The Triangles opened the season on October 2 at Triangle Park with a 42-13 win over old foes the Columbus Panhandles. Bacon scored four touchdowns in total; Partlow ran for one score and threw to Abbott for another. The Triangles, leading 21-0 at halftime, substituted freely in the third quarter. When Columbus scored two touchdowns to make a game of it, most of the starters returned in the fourth quarter. Bacon collected three of his four scores in the final period. Abbott started at quarterback and went the entire way in the victory.

The second game of the season was an away game at Detroit against the Tigers and former teammate Sacksteder. The first half was a defensive struggle with a second quarter field goal by the home team the only score. In the third quarter, Detroit right end Tillie Voss picked up a teammate’s fumble and went 66 yards for a touchdown. His extra point made it 10-0. In the fourth quarter, the Triangles tried to rally, putting together a 60-yard touchdown drive. The key play was a long Abbot to Reese pass to the Detroit 15. George Roudebusch eventually scored on a short run. The Triangles continued to press, but time ran out and they fell to Detroit 10-7. Sacksteder came off the bench for Detroit but was not a major factor in the game.

Beginning in mid-October, Coach Talbott embarked on an extensive hunting trip to the Northwest, leaving Coach Hinkey in charge for a three game stretch. The first of the games marked the return of the Canton Bulldogs to Triangle Park. Although the Bulldogs no longer featured Jim Thorpe or the other Native-American stars of years past, they remained dangerous under their captain Bob Higgins. One of the Canton stars was Charlie Way, a former All-American and current University of Dayton athletic coach. Way decided to suit up for Canton, despite local criticism, out of a sense of loyalty to his former teammate Higgins. The two teams took the field at Triangle Park before a sellout crowd on October 16.

Two Triangle miscues gave Canton the early lead. First, an Abbott pass was picked off and returned for a touchdown. On the ensuing possession, Bob Higgins scooped up an errant snap from Kinderdine and scored. With both extra points good, the visitors had a 14-0 in the first quarter. Abbott was ineffective through the first half and as the second quarter wound down, Coach Hinkey inserted Mahrt into the game. The crafty field general went to work in earnest in the second half. Bacon scored the Triangles’ first touchdown on the ground to cap off a drive set up by Mahrt’s passing. In the fourth quarter, Mahrt, under pressure, threw a “jump ball” that Thiele grabbed out of the air. “Dutch” outraced the Bulldog defenders to the goal line to even the game. Both teams tried desperately for the winning score but failed, leaving the game a 14-14 tie.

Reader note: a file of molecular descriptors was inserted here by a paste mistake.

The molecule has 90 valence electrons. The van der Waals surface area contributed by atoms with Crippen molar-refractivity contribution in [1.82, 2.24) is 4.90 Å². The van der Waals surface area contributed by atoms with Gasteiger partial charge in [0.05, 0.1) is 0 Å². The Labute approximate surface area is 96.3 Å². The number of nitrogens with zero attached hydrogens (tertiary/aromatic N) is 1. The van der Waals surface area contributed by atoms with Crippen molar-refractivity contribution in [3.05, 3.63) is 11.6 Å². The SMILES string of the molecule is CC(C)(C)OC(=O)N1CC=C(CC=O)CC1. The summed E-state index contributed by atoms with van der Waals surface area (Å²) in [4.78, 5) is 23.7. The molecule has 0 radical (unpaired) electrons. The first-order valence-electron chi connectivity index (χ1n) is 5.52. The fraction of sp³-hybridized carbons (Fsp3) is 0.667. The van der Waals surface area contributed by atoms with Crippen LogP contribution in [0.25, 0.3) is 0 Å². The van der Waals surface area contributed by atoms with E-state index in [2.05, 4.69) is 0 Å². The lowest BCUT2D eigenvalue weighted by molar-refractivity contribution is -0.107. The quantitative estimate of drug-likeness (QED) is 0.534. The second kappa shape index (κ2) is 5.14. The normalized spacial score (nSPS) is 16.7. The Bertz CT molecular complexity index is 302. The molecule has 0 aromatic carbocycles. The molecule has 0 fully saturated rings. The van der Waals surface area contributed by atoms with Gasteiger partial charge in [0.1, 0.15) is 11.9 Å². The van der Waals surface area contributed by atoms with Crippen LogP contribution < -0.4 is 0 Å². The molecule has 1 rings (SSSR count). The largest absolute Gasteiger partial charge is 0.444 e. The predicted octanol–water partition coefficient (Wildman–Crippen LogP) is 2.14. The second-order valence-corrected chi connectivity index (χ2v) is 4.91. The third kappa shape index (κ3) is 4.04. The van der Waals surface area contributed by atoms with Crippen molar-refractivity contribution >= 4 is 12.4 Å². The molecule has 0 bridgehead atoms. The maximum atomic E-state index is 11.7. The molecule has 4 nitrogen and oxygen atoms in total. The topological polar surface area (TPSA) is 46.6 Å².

The following week, the Triangles faced a tough road game at Chicago’s Cubs Park (later named Wrigley Field) against the Chicago (formerly Decatur) Staleys. It was the first meeting between the Dayton team and the George Halas squad that would later become the Chicago Bears. Defense dominated from the outset. The only touchdown of the game came on a long pass from Dutch Sternaman to Halas in the third quarter. The Staleys had decided to chance a long pass after a Dayton goal line stand at the 1-yard line. Dayton’s defense had trouble with Staleys back Chick Harley; they keyed on the passing game so much that Harley was able to break off several runs, keeping the ball out of Dayton’s hands. The 7-0 loss left the Triangles, for the first time in their history, with a losing record at 1-2-1.

The schedule didn’t get any easier. The Triangles now headed home to face the invading Cleveland Tigers, headed this year by Jim Thorpe, and featuring his Native-American teammates Jim Guyon and Pete Calac. Thorpe had hurt his ribs when he was hit while trying to catch a pass the previous week against the Cincinnati Celts. X-rays were negative. Manager Storck reassured fans that Thorpe would be available for the Sunday game at Triangle Park, as ticket requests poured in from as far as 50 miles away. In an interesting strategic move for the Triangles, Coach Hinkey started Abbott at quarterback and Mahrt at left halfback.